But Vietnam’s leverage over Cambodia waned in the 1990s, as the country normalized its international relations. The US and Japan were key partners in that decade. By the early 2010s, however, China was in the hot seat. Today, Cambodia is regarded as Beijing’s most loyal partner in Southeast Asia.

This competition between China and Vietnam for influence “will be a good thing for Cambodia as long as it can maintain a fine balance between the two neighbors,” he added.

By one logic, 21st-century geopolitics is shaped by trade. It has, for some, become more “geoeconomics” than geopolitics: countries that trade heavily with both the US and China don’t want to pick sides, and trade mandates neutrality.

That theory finds difficulty with Cambodia, which has swung towards Beijing, and massively away from the US, in recent years.

Phnom Penh has not only cut military ties with the US, but also accused Washington of plotting a coup with the now-banned opposition Cambodia National Rescue Party (CNRP).

Elite opinion in Cambodia is massively shifting towards China. In the latest State of Southeast Asia survey, released annually by the ISEAS-Yusof Ishak Institute, respondents were asked if ASEAN was forced to align itself with one of the two strategic rivals, the US or China, which one should it choose?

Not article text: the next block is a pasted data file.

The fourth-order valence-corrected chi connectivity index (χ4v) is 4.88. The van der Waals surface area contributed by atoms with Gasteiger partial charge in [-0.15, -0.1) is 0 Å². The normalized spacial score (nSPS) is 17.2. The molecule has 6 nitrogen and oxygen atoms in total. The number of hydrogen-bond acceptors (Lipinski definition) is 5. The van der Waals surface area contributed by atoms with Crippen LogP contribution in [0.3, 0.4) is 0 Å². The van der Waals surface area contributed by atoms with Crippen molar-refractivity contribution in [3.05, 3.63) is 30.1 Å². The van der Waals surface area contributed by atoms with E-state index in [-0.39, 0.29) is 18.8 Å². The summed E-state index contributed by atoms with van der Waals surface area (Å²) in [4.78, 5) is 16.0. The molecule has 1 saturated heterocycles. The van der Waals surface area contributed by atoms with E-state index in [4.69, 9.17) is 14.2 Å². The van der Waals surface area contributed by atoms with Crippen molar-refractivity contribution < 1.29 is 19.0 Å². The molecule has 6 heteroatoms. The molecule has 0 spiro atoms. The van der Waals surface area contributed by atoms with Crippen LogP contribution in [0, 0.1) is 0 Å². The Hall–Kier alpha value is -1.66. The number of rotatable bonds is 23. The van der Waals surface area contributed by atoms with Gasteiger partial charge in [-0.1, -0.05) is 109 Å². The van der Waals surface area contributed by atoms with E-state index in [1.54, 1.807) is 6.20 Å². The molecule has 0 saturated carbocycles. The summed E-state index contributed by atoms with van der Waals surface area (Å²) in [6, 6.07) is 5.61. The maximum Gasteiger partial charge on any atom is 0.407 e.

Some 81.5% of Cambodian respondents reckon the regional bloc should choose China over the US. Only 46.2% said China in the 2021 survey. What’s more, 25.9% of Cambodian respondents now see China as “a benign and benevolent power,” compared with only 3.8% last year.

If Cambodia-Vietnam trade becomes more on par with Cambodia-China trade, can Phnom Penh be expected to take more into consideration Hanoi’s geopolitical sensibilities, which are often in direct opposition to Beijing’s?